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Rural Health Leadership Radio™

Over the last ten years, over 100 rural hospitals have closed their doors. Roughly one in three rural hospitals have been identified as “at risk.” If there was ever a need for strong leadership, that time is now. RHLR’s mission is to provide a forum to have conversations with rural health leaders to discuss and share ideas about what is working, what is not working, lessons learned, success stories, strategies, things to avoid and anything else you want to talk and hear about. RHLR provides a voice for rural health. The only investment is your time, and our goal is to make sure you receive a huge return on your investment. For more information, visit www.rhlradio.com or e-mail bill@billauxier.com.
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Now displaying: May, 2020
May 26, 2020

This week on Rural Health Leadership Radio we’re talking about pharmacists and their role in delivering healthcare in rural America. Did you know that most individuals in the US have a pharmacist within 5 miles of them? That is often not the case with a physician or a hospital.

“A pharmacist is actually the most accessible member of the healthcare team that is in a given community.”

~Tom Kraus

Tom Kraus is Vice President for Government Relations at ASHP. He is a graduate of University of Michigan (BS Biology), Georgetown University Law Center (Doctor Of Law), and The Johns Hopkins University (MHS, Health Policy).

The American Society of Health-System Pharmacists (ASHP) represents pharmacists who serve as patient care providers in acute and ambulatory settings. The organization’s nearly 55,000 members include pharmacists, student pharmacists, and pharmacy technicians. For more than 75 years, ASHP has been at the forefront of efforts to improve medication use and enhance patient safety. To learn more visit www.ashp.org.

May 19, 2020

This week on Rural Health Leadership Radio we're talking about vision care in rural America. The Niswonger College of Optometry at one of the nation’s oldest universities, Tusculum University, is totally focused on vision care in rural America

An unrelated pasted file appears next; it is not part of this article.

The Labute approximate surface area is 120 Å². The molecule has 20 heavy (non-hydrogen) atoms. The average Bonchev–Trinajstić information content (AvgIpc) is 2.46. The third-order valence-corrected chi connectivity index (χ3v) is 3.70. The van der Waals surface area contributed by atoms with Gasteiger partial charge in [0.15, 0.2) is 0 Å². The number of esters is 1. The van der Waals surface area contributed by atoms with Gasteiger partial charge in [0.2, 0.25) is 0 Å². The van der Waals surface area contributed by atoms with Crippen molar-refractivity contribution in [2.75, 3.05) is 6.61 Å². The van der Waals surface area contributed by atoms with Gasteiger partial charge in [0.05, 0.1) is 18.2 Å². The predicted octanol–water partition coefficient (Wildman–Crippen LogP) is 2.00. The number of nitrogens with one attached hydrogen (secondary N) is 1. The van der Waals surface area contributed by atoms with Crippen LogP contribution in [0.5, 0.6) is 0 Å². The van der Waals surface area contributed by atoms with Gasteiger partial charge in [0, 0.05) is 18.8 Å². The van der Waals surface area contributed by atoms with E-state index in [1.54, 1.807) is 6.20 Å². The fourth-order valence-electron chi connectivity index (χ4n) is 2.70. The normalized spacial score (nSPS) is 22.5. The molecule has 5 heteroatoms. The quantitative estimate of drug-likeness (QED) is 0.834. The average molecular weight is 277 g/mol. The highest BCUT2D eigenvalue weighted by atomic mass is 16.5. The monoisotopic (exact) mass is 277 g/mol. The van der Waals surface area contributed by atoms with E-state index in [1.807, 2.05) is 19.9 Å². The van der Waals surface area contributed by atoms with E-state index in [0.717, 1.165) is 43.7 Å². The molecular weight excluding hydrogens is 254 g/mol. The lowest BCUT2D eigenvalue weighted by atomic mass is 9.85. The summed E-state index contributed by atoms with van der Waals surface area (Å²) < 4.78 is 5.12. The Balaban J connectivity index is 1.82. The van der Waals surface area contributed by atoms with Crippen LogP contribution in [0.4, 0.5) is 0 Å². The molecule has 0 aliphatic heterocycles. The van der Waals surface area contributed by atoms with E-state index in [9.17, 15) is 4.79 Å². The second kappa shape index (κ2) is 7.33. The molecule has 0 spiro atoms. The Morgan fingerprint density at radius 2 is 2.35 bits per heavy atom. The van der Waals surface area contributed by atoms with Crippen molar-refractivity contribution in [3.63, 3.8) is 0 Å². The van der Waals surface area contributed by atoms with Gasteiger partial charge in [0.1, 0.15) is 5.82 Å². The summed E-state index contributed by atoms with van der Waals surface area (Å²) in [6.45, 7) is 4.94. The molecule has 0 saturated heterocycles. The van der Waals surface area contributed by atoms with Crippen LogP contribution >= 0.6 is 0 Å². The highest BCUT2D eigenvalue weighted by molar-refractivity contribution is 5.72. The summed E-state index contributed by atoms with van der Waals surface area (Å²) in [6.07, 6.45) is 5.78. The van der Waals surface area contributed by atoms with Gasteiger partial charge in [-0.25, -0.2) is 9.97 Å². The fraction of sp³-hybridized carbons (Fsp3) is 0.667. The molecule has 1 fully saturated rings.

“That is robbing these people of their vision faster than should ever be conceivable in America.”

~Dr. Andrew Buzzelli

Dr. Andrew Buzzelli is the Executive Vice President for Tusculum University, College of Health Sciences, and the Founding Dean for Niswonger College of Optometry. Dr. Buzzelli received his doctorate in optometry from the Illinois College of Optometry in Chicago. He holds a Master of Science degree in child development and visual perception from the State University of New York. He has practiced in the private health care sector as a specialist in dysfunctions of binocular vision and visual information processing disorders.

A noted international lecturer, Dr. Buzzelli served as a consultant to the National Aeronautics and Space Administration for the medical protocols currently utilized on the International Space Station. The author of more than 25 articles in both optometric and military publications and a recognized expert in the field of chemical and biological weapons, Dr. Buzzelli authored the first-ever ophthalmic textbook series for the treatment and management of injuries resultant from terrorist attack.

A retired colonel in the United States Air Force, Buzzelli has held command positions as the chief of optometry for the 105th Military Airlift Wing and commander of the 105th Medical Group. He served as the assistant to the command surgeon for Air Force Material Command and was selected as the Chief Advisor to the Air Force Surgeon General of the Air National Guard.